Solar Wind

The sun does not keep its energy to itself. Its energy flows away in the form of electromagnetic radiation and particles. The particles (mostly electrons and protons) do not move nearly as fast as the radiation, which escapes the sun at the speed of light, but they move fast nevertheless—at more than 300 miles per second (500 km/s). It is this swiftly moving particle stream that is called the solar wind.

The solar wind is driven by the incredible temperatures in the solar corona. As a result, the gases are sufficiently hot to escape the tremendous gravitational pull of the sun. The surface of the earth is protected from this wind by its magnetosphere, the magnetic "cocoon" generated by the rotation of the earth's molten core. As with many other planets, the motion of charged molten material in the earth's core generates a magnetic field around the planet. This magnetic field either deflects or captures charged particles from the solar wind. Some of these particles are trapped in the Van Allen Belts, doughnut-shaped regions around the earth named after their discoverer. Some of the charged particles rain down on the earth's poles and collide with its atmosphere, giving rise to displays of color and light called aurora (in the Northern Hemisphere,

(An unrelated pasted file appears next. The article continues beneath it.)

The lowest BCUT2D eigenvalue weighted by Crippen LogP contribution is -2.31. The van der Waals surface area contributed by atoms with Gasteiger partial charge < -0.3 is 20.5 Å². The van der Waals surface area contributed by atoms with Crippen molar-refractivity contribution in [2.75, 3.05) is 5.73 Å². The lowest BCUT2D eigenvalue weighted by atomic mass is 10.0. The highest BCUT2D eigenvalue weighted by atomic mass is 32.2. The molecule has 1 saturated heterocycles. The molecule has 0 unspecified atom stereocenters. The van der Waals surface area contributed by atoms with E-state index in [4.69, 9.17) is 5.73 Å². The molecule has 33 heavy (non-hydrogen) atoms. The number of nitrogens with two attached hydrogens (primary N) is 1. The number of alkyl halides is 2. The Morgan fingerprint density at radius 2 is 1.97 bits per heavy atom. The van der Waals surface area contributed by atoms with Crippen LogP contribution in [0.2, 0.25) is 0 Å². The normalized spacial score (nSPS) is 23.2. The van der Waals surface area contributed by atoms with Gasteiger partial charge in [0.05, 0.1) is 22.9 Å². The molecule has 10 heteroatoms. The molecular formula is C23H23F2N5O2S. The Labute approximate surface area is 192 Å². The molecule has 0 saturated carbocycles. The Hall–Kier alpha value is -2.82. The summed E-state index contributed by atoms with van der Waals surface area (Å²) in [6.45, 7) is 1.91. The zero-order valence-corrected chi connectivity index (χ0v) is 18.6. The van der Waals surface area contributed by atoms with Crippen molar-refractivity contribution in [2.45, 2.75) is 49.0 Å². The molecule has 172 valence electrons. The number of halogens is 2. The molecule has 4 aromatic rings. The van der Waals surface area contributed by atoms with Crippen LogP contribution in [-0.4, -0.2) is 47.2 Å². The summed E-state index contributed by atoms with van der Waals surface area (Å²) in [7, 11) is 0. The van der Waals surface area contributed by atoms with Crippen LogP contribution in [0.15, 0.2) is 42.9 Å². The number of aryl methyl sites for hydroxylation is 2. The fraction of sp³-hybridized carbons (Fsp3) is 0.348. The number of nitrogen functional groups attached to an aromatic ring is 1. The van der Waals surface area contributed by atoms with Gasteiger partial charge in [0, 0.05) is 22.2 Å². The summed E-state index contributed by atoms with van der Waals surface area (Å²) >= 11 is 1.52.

Astro Byte

Will the sun eventually evaporate into solar wind? Every second, a million tons of solar substance is emitted as solar wind. Yet less than a tenth of one percent of the sun has been thus spent since the beginning of the solar system 4.6 billion years ago.

the Aurora Borealis, or Northern Lights, and in the Southern Hemisphere, the Aurora Australis, or Southern Lights). The Auroras are especially prominent when the sun reaches its peak of activity every 11 years.

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